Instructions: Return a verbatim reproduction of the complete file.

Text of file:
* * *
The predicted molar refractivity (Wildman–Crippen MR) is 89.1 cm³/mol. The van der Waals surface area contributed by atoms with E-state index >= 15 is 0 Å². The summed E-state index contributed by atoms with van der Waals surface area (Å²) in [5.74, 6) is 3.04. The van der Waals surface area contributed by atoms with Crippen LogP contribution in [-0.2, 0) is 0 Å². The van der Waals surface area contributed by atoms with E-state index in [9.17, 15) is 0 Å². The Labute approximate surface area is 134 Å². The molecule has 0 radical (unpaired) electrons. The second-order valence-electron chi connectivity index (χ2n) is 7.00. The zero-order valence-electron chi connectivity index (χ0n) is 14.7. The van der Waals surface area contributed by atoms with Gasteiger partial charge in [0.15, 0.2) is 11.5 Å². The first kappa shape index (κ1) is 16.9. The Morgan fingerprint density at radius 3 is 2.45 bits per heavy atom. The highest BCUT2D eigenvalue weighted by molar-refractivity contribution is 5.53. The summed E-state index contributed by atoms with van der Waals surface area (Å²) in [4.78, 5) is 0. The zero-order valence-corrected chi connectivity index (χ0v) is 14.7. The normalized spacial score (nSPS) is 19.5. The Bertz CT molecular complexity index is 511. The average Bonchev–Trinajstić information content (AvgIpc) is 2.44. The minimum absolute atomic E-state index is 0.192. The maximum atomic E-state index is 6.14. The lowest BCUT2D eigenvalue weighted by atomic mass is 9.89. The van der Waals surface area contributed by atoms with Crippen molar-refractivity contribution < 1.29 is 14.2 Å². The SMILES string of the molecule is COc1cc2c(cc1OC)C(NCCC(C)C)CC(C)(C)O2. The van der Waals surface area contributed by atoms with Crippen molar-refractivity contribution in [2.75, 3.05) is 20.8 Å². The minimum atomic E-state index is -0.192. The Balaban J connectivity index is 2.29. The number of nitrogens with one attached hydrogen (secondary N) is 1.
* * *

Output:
The predicted molar refractivity (Wildman–Crippen MR) is 89.1 cm³/mol. The van der Waals surface area contributed by atoms with E-state index >= 15 is 0 Å². The summed E-state index contributed by atoms with van der Waals surface area (Å²) in [5.74, 6) is 3.04. The van der Waals surface area contributed by atoms with Crippen LogP contribution in [-0.2, 0) is 0 Å². The van der Waals surface area contributed by atoms with E-state index in [9.17, 15) is 0 Å². The Labute approximate surface area is 134 Å². The molecule has 0 radical (unpaired) electrons. The second-order valence-electron chi connectivity index (χ2n) is 7.00. The zero-order valence-electron chi connectivity index (χ0n) is 14.7. The van der Waals surface area contributed by atoms with Gasteiger partial charge in [0.15, 0.2) is 11.5 Å². The first kappa shape index (κ1) is 16.9. The Morgan fingerprint density at radius 3 is 2.45 bits per heavy atom. The highest BCUT2D eigenvalue weighted by molar-refractivity contribution is 5.53. The summed E-state index contributed by atoms with van der Waals surface area (Å²) in [4.78, 5) is 0. The zero-order valence-corrected chi connectivity index (χ0v) is 14.7. The normalized spacial score (nSPS) is 19.5. The Bertz CT molecular complexity index is 511. The average Bonchev–Trinajstić information content (AvgIpc) is 2.44. The minimum absolute atomic E-state index is 0.192. The maximum atomic E-state index is 6.14. The lowest BCUT2D eigenvalue weighted by atomic mass is 9.89. The van der Waals surface area contributed by atoms with Crippen molar-refractivity contribution < 1.29 is 14.2 Å². The SMILES string of the molecule is COc1cc2c(cc1OC)C(NCCC(C)C)CC(C)(C)O2. The van der Waals surface area contributed by atoms with Crippen molar-refractivity contribution in [2.75, 3.05) is 20.8 Å². The minimum atomic E-state index is -0.192. The Balaban J connectivity index is 2.29. The number of nitrogens with one attached hydrogen (secondary N) is 1.